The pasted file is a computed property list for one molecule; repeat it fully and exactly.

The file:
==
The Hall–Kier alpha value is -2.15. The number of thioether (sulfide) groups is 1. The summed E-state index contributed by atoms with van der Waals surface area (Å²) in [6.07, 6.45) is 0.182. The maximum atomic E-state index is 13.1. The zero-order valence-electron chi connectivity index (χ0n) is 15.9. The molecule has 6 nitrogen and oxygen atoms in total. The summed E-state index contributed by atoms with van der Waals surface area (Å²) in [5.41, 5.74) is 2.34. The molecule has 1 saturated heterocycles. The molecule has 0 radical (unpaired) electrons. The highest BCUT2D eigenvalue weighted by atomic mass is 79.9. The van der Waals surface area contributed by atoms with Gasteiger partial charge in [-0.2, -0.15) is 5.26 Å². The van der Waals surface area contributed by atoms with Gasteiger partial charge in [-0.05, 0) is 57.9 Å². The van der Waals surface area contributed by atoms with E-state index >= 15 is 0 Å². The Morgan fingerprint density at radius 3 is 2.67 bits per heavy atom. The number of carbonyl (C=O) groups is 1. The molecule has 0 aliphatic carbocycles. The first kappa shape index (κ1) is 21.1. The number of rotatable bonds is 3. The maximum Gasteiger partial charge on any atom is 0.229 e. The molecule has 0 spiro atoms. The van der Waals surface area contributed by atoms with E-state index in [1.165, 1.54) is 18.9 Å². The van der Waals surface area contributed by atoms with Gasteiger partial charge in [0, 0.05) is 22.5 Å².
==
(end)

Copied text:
The Hall–Kier alpha value is -2.15. The number of thioether (sulfide) groups is 1. The summed E-state index contributed by atoms with van der Waals surface area (Å²) in [6.07, 6.45) is 0.182. The maximum atomic E-state index is 13.1. The zero-order valence-electron chi connectivity index (χ0n) is 15.9. The molecule has 6 nitrogen and oxygen atoms in total. The summed E-state index contributed by atoms with van der Waals surface area (Å²) in [5.41, 5.74) is 2.34. The molecule has 1 saturated heterocycles. The molecule has 0 radical (unpaired) electrons. The highest BCUT2D eigenvalue weighted by atomic mass is 79.9. The van der Waals surface area contributed by atoms with Gasteiger partial charge in [-0.2, -0.15) is 5.26 Å². The van der Waals surface area contributed by atoms with Gasteiger partial charge in [-0.05, 0) is 57.9 Å². The van der Waals surface area contributed by atoms with E-state index >= 15 is 0 Å². The Morgan fingerprint density at radius 3 is 2.67 bits per heavy atom. The number of carbonyl (C=O) groups is 1. The molecule has 0 aliphatic carbocycles. The first kappa shape index (κ1) is 21.1. The number of rotatable bonds is 3. The maximum Gasteiger partial charge on any atom is 0.229 e. The molecule has 0 spiro atoms. The van der Waals surface area contributed by atoms with E-state index in [1.165, 1.54) is 18.9 Å². The van der Waals surface area contributed by atoms with Gasteiger partial charge in [0, 0.05) is 22.5 Å².